Chapter 27

The cri de coeur

Next day, with thick heads all round, we were chauffeured by Heinz and Suzi to Dortmund, the twin town of Leeds. It was all too easy to see why the two towns were twinned - this German conurbation was just as pock-marked and ugly as its English counterpart. En route, Xero would normally have been enthusing about our luxurious transport. If this was a normal day, he would have been full of droll observations, nudges and winks. But it was no normal day.

©barbara christina wuellenweber

Today he sat pensively, jealously guarding his innermost thoughts. The vivid visions that had disturbed him the previous day were now returning to haunt him. As we pulled up outside that night's venue, Xero broke his silence to observe that an inordinate number of the people passing by looked somewhat Neanderthal.

"Zis is hardly surprising," volunteered Schnaffel with his cheeky grin plastered across his billiard ball head, "Ze Neanderthaler region is only just down ze road a few kilometres, ne? Mankind has been around here for quite a while! "

It turns out to be the dream venue: A bar/café with a hall attached. There's this tape of Sidney Bechet "Live in New York 1939-49" playing almost surreally in the background. The proprietor of this emporium of perfection is stood behind the bar, absent-mindedly polishing glasses. His name is Peter. The hiss and aroma of espressos being made fills the air and a huge Works poster fills up a large portion of one wall. "Latest UK sensation" in big letters! Peter serves us all with therapeutic doses of caffeine (turkish-style) and scrumptious pastries and doesn't even so much as bat an eyelid when we pass a joint around. This really is about as good as it gets.

"You look jolly," I say sarcastically to Slingsby, passing him the giant-sized spliff. "Here, get your lips around this, it might cheer you up. What's your problem anyway? It's not often we get to play venues as good as this."

" Ugh, I guess I just overdid it last night"

" ..and the night before that, and the night before that. You should...."

"Look, if you're going to lecture me, you can just fuck off. Don't think you can fool me. I know you're in league with Sally to get me to behave."

"I wouldn't dream of lecturing you," I countered. "I just came over to tell you that you're needed for the sound check - and look lively, there's a bloke from some magazine called SPEX wanting to do an interview with you when you've finished the sound check and dinner."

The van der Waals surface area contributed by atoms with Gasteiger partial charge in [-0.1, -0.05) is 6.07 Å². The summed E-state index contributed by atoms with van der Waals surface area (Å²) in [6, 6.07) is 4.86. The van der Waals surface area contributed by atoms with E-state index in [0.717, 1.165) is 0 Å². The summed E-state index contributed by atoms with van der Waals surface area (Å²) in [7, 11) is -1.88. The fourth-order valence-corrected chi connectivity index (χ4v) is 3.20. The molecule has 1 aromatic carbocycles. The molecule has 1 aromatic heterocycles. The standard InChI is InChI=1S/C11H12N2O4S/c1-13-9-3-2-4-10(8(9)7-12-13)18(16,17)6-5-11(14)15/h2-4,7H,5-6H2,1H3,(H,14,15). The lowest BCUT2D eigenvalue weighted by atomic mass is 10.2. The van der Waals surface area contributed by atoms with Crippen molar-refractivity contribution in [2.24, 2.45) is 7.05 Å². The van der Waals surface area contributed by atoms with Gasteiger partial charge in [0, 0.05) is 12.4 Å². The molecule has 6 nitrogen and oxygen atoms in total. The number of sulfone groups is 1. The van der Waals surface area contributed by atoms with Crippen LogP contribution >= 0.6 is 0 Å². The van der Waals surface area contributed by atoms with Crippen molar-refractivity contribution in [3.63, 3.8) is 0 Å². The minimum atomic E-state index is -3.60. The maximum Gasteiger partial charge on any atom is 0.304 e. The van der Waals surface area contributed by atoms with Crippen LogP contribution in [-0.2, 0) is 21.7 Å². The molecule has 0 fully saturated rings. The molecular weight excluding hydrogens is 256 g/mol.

"Can't the others do it? I just don't feel like talking to anyone today."

"Nope. He wants to talk to the one and only Xero Slingsby. But just try to put a bit of thought into what you say to him. We don't want a repeat of last night's fiasco. You lot raving on about Junk music being a reference to smack is hardly diplomatic. I'm all for stringing them along and having a laugh at their expense, but let's not get fucking arrested eh?"

"BAH, HUMBUG - They'll write whatever they want to write anyway, no matter what we say."

©barbara christina wuellenweber

The thudding and crashing of the drums and bass interrupt our conversation. The sounds of the instruments are punctuated by "Doktor" Schnaffel calling out instructions from the mixing desk. Xero saunters over to his box of tricks and fits a new reed before disappearing into the Herren to warm up. The loud, reverberating scales that emanate from the toilets bring the first few expectant faces to the doors at the back of the hall, keen to get a sneak preview of this wild new English band about whom they have heard such intriguing whispers.

When Xero emerges and the three of them run through a few numbers for Schnaffel's benefit, it appears as though last night's confrontation has borne fruit. They are once more operating in unison. They practise their new Mahler tune, which is surprisingly well suited to the Works' treatment. I sit and wonder what the composer would have made of it. These sound checks are the band's main practice sessions these days. Quite often they are more creative than the actual gigs. I always felt privileged to be present, one of only a lucky few to witness their artistic intimacy.

©barbara christina wuellenweber

"If only the public could hear this" I enthuse to Schnaffel, but he is too immersed in his job of getting the mix "just so".

"If the public could hear it, then it wouldn't be what it is" comes the remark from over our shoulders. It is the svelte Suzi, and as usual, in her succinct way, she's hit the nail on the head. Heinz meanwhile dons his headphones and carries on with his frantic knob twiddling. His forehead becomes furrowed and his eyebrows quizzical as his eyes dart around the flashing mixing desk.


The climax to the Mahler number echoes around the empty hall and they embark on their Art Ensemble of Chicago routine, belching forth primaeval improvised noises from some Neanderthal swamp. The culmination of the sound check comes when Schnaffel signals the "OK" and Slingsby's saxophone, swallowing a brand new Neumann mike whole, emits the most disturbing elongated honk. It is the sort of noise an ocean liner makes when entering a busy harbour in thick fog.

Schnaffel's face is a picture. He dives for the controls on his mixing desk and starts to fret over his expensive microphone. He doesn't need to worry: The microphone is OK, but it isn't going to be needed tonight.


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